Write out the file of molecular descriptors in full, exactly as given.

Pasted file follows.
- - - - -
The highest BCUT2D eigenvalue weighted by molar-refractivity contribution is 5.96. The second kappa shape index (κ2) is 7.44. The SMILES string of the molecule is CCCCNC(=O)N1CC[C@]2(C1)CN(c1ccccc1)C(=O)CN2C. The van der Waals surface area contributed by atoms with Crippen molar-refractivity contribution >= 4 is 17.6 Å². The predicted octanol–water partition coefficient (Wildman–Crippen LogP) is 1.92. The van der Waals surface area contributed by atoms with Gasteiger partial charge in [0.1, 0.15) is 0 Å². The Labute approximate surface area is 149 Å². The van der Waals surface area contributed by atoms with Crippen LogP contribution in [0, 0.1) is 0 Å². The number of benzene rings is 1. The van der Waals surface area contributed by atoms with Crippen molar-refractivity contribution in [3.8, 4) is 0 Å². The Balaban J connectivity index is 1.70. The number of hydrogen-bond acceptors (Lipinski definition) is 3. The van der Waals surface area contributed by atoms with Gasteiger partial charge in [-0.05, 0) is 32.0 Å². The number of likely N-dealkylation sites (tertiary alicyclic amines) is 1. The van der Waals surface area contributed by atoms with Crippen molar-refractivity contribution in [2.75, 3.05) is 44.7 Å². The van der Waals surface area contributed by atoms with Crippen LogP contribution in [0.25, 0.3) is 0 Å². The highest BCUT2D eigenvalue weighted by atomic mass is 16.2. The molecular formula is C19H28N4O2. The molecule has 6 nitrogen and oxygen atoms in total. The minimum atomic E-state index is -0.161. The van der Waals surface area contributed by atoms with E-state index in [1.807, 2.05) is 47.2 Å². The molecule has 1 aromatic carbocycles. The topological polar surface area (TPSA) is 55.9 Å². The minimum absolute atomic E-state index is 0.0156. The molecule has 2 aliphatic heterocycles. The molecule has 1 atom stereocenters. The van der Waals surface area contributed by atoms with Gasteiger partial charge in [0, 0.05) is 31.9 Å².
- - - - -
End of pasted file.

The highest BCUT2D eigenvalue weighted by molar-refractivity contribution is 5.96. The second kappa shape index (κ2) is 7.44. The SMILES string of the molecule is CCCCNC(=O)N1CC[C@]2(C1)CN(c1ccccc1)C(=O)CN2C. The van der Waals surface area contributed by atoms with Crippen molar-refractivity contribution >= 4 is 17.6 Å². The predicted octanol–water partition coefficient (Wildman–Crippen LogP) is 1.92. The van der Waals surface area contributed by atoms with Gasteiger partial charge in [0.1, 0.15) is 0 Å². The Labute approximate surface area is 149 Å². The van der Waals surface area contributed by atoms with Crippen LogP contribution in [0, 0.1) is 0 Å². The number of benzene rings is 1. The van der Waals surface area contributed by atoms with Crippen molar-refractivity contribution in [3.8, 4) is 0 Å². The Balaban J connectivity index is 1.70. The number of hydrogen-bond acceptors (Lipinski definition) is 3. The van der Waals surface area contributed by atoms with Gasteiger partial charge in [-0.05, 0) is 32.0 Å². The number of likely N-dealkylation sites (tertiary alicyclic amines) is 1. The van der Waals surface area contributed by atoms with Crippen molar-refractivity contribution in [2.75, 3.05) is 44.7 Å². The van der Waals surface area contributed by atoms with Crippen LogP contribution in [0.25, 0.3) is 0 Å². The highest BCUT2D eigenvalue weighted by atomic mass is 16.2. The molecular formula is C19H28N4O2. The molecule has 6 nitrogen and oxygen atoms in total. The minimum atomic E-state index is -0.161. The van der Waals surface area contributed by atoms with E-state index in [1.807, 2.05) is 47.2 Å². The molecule has 1 aromatic carbocycles. The topological polar surface area (TPSA) is 55.9 Å². The minimum absolute atomic E-state index is 0.0156. The molecule has 2 aliphatic heterocycles. The molecule has 1 atom stereocenters. The van der Waals surface area contributed by atoms with Gasteiger partial charge in [0, 0.05) is 31.9 Å².